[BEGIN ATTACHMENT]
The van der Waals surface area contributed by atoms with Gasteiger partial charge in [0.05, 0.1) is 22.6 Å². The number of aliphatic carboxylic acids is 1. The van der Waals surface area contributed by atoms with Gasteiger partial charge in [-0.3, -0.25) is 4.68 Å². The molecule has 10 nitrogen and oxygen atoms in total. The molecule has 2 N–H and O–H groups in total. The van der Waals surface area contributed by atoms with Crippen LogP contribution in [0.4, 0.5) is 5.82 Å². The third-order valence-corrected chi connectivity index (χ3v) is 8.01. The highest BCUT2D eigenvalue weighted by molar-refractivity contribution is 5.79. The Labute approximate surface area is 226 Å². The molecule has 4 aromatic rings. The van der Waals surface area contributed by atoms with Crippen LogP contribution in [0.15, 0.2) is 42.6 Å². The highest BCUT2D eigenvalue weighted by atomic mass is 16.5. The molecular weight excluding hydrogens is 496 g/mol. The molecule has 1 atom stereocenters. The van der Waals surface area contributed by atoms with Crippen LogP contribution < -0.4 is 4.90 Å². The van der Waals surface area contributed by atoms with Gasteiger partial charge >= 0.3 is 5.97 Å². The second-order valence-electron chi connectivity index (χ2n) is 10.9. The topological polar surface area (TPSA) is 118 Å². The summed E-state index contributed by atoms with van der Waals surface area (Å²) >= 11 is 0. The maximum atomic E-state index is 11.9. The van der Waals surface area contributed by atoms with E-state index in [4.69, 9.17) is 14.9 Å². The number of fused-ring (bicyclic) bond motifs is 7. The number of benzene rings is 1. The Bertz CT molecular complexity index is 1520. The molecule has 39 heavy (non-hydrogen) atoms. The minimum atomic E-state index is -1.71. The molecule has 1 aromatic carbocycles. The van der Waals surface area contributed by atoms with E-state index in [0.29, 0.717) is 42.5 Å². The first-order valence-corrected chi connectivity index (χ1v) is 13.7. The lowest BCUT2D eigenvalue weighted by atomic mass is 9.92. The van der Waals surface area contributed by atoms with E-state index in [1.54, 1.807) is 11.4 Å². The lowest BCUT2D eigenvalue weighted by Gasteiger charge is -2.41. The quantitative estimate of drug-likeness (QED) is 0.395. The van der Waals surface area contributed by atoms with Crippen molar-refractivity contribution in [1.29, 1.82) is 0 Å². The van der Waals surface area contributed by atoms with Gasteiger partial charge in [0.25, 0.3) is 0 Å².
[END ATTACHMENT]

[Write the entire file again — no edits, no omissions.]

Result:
The van der Waals surface area contributed by atoms with Gasteiger partial charge in [0.05, 0.1) is 22.6 Å². The number of aliphatic carboxylic acids is 1. The van der Waals surface area contributed by atoms with Gasteiger partial charge in [-0.3, -0.25) is 4.68 Å². The molecule has 10 nitrogen and oxygen atoms in total. The molecule has 2 N–H and O–H groups in total. The van der Waals surface area contributed by atoms with Crippen LogP contribution in [0.4, 0.5) is 5.82 Å². The third-order valence-corrected chi connectivity index (χ3v) is 8.01. The highest BCUT2D eigenvalue weighted by molar-refractivity contribution is 5.79. The Labute approximate surface area is 226 Å². The molecule has 4 aromatic rings. The van der Waals surface area contributed by atoms with Crippen LogP contribution in [0.15, 0.2) is 42.6 Å². The highest BCUT2D eigenvalue weighted by atomic mass is 16.5. The molecular weight excluding hydrogens is 496 g/mol. The molecule has 1 atom stereocenters. The van der Waals surface area contributed by atoms with Crippen LogP contribution < -0.4 is 4.90 Å². The van der Waals surface area contributed by atoms with Gasteiger partial charge >= 0.3 is 5.97 Å². The second-order valence-electron chi connectivity index (χ2n) is 10.9. The topological polar surface area (TPSA) is 118 Å². The summed E-state index contributed by atoms with van der Waals surface area (Å²) >= 11 is 0. The maximum atomic E-state index is 11.9. The van der Waals surface area contributed by atoms with E-state index in [4.69, 9.17) is 14.9 Å². The number of fused-ring (bicyclic) bond motifs is 7. The number of benzene rings is 1. The Bertz CT molecular complexity index is 1520. The molecule has 39 heavy (non-hydrogen) atoms. The minimum atomic E-state index is -1.71. The molecule has 1 aromatic carbocycles. The van der Waals surface area contributed by atoms with E-state index in [0.29, 0.717) is 42.5 Å². The first-order valence-corrected chi connectivity index (χ1v) is 13.7. The lowest BCUT2D eigenvalue weighted by atomic mass is 9.92. The van der Waals surface area contributed by atoms with E-state index in [1.54, 1.807) is 11.4 Å². The lowest BCUT2D eigenvalue weighted by Gasteiger charge is -2.41. The quantitative estimate of drug-likeness (QED) is 0.395. The van der Waals surface area contributed by atoms with Crippen molar-refractivity contribution in [1.29, 1.82) is 0 Å². The van der Waals surface area contributed by atoms with Gasteiger partial charge in [0.25, 0.3) is 0 Å².